The radiance of Jesus lightens the mind. It also warms the heart.

To gain the radiance of Jesus you need to be exposed to his radiant love. Christian friends, holy priests all of these help – but nothing can replace our individual business with God.

When did you last sit in church before the Blessed Sacrament? Has anyone ever commended to you the practice of quiet adoration in church of the reserved Sacrament? It’s a sort of extension of the sacred time of Holy Communion. ‘I look at Him and He looks at me’. That light that burns by the Tabernacle signals the radiance of Jesus. As we sit before the Lord present before us in the consecrated Bread there is not just a warming inside but a burning out of evil. I’ve heard it described as ‘spiritual radiotherapy’.

To welcome the radiance of Jesus into our hearts is a life-long struggle because of our fallen nature. We need a regular time of prayer, a discipline of self-examination and confession, a resolve to intercede for others, to give a proportion of our income to God’s work and so on. For all of us as St Bartholomew’s there’s the challenge to pray as best we can concerning the future of our parish.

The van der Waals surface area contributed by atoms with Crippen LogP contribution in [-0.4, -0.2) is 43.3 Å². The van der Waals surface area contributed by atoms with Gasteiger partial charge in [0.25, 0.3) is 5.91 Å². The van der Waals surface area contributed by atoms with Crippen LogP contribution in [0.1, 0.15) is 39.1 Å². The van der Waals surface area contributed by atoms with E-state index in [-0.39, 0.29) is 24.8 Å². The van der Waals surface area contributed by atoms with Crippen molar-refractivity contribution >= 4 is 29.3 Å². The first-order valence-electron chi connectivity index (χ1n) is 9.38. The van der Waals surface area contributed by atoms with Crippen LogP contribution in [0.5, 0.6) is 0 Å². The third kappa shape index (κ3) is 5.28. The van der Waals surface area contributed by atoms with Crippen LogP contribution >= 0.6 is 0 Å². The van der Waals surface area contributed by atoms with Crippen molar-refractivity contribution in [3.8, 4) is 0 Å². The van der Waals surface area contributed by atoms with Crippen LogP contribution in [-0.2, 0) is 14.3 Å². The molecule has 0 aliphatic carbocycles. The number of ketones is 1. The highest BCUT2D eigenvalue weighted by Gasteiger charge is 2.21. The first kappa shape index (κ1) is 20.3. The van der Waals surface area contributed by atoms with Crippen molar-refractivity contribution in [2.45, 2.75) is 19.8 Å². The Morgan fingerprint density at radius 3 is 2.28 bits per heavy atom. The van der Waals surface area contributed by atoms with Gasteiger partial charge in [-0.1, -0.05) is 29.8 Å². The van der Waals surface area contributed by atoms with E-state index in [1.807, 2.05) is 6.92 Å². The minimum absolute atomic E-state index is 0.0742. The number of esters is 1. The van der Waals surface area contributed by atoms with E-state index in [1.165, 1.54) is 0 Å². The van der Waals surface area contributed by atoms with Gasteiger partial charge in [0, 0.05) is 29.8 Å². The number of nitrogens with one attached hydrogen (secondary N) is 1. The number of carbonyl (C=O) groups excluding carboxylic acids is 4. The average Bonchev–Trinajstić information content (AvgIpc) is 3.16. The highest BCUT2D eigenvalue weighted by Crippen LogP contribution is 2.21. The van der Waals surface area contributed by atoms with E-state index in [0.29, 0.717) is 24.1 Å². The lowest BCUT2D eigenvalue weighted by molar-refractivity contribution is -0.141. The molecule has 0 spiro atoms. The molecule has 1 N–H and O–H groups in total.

The radiance of Jesus lightens the mind, warms the heart and then, lastly, it energises the will.

Where would our study and prayer be if it never led us into action, to be part of what Fr. Bull called the abiding energy of the once-for-all work of Jesus Christ?  We are here at Mass to gain that energy.
Just as the potential energy in an explosive is released to give light, heat and a surge of momentum so all Jesus attained through his life, death and resurrection is given to be celebrated and released so as to give power and direction to our lives.

It’s a good question to ask yourself as part of regular self-examination ‘how have I acted to transform my environment to be more as you, Lord, would want it in recent weeks? What have I done in my little way to change the world for good?

If the radiant energy of Jesus is in you, you should find yourself raiding the kingdom of fear with  love, encouraging those who are down, forgiving those who come against you harshly and providing for those in need from your own resources. This energy carries our lives forward to work for the kingdom of this world (to) become the kingdom of our God and of his Christ (Revelation 11:15).